Organizational focus on diversity, equity and inclusion (DEI) has increased over the last few years in tandem with the #MeToo and #BlackLivesMatter movements. The acronym DEI has become the buzz term across the C-suite. Research tells us that when DEI initiatives are successful, people are happier, and the knock-on effect amounts to achieving better business outcomes.
When you break down the acronym, “diversity” is generally defined as variation within a group, including different religious, socio-economic and cultural backgrounds, sexual orientation and life experiences; “equity” is ensuring that all group members have an equal opportunity to succeed; and “inclusion” is actually inviting everyone to the table where differences and varying perspectives are welcomed.
But what if, despite DEI efforts, someone still feels like an outsider? According to Deloitte, “shifts in workforce composition, ways of working, virtual workplace, etc., are leading to changes that leave workers feeling isolated. Today, 40% of people say they feel isolated at work and the result has been lower organizational commitment and engagement.”
Deloitte’s Human Capital Trends report ranked ‘Belonging’ as the top human capital issue that organizations face today. Seventy-three percent responded stated that fostering a sense of belonging was important to their organization’s success with 93% agreeing that a sense of belonging drives organizational performance.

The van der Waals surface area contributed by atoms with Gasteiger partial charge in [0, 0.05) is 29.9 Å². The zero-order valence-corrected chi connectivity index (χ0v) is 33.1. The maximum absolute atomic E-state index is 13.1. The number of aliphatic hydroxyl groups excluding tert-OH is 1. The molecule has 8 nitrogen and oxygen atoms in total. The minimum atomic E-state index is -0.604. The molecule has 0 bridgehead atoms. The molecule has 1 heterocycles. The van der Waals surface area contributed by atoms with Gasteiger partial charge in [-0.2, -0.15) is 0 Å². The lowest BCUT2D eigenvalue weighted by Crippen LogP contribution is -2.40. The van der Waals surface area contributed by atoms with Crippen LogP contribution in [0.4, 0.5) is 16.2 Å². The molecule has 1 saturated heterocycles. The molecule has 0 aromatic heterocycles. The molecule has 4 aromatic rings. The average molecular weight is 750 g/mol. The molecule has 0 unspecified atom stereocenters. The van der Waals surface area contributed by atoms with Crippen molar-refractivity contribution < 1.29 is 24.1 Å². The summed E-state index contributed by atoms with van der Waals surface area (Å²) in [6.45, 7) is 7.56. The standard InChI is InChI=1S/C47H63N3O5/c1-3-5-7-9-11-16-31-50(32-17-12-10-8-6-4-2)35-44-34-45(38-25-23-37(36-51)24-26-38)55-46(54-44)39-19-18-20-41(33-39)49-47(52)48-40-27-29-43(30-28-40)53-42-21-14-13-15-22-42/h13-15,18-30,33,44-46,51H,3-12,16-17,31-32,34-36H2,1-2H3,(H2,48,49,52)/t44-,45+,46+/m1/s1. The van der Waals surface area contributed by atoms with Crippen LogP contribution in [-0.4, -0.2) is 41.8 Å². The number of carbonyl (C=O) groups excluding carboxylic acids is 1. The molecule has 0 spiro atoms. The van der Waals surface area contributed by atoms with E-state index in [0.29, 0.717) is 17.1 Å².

That’s why, more and more, we are seeing belonging being added on to DEI.
Creating a Sense of Belonging
Creating a sense of belonging is crucial for any organization’s company culture. A Harvard Business Review article noted that high belonging was linked to a 50% drop in turnover risk, among other key business indicators.
Much of DEI work is predicated on building trust, and belonging is no different. Deloitte’s report points to three must-have factors for belonging to take place:
- Organizational culture
- Leadership behaviours
- Personal relationships
For HR, Diversity and L&D professionals, this means a three-pronged approach to any development and diversity initiative. Creating a diversity and inclusion strategy is a much-needed first step. But to be effective, your programs must move beyond simply establishing mentoring relationships, hosting one-off learning events or creating insular communities in your organization. It’s critical to begin amplifying the understanding around unconscious bias and cultivating sponsorship for marginalized groups of leaders.
While there is no “one size fits all” approach, in our experience, we have found that group coaching and mentoring programs, like our Roundtable for Leaders and Catalyst programs, can help breakdown barriers, give visibility to people who may be marginalized, and develop a strong sense of connectedness while working on leadership mindsets, skills and behaviours.
In our upcoming L&D Trends report we delve into some of the hot topics for 2023, including diversity and belonging. Join our community and be one of the first to get a copy when it drops in January 2023. https://goroundtable.com/ld-trends-2023-prelaunch/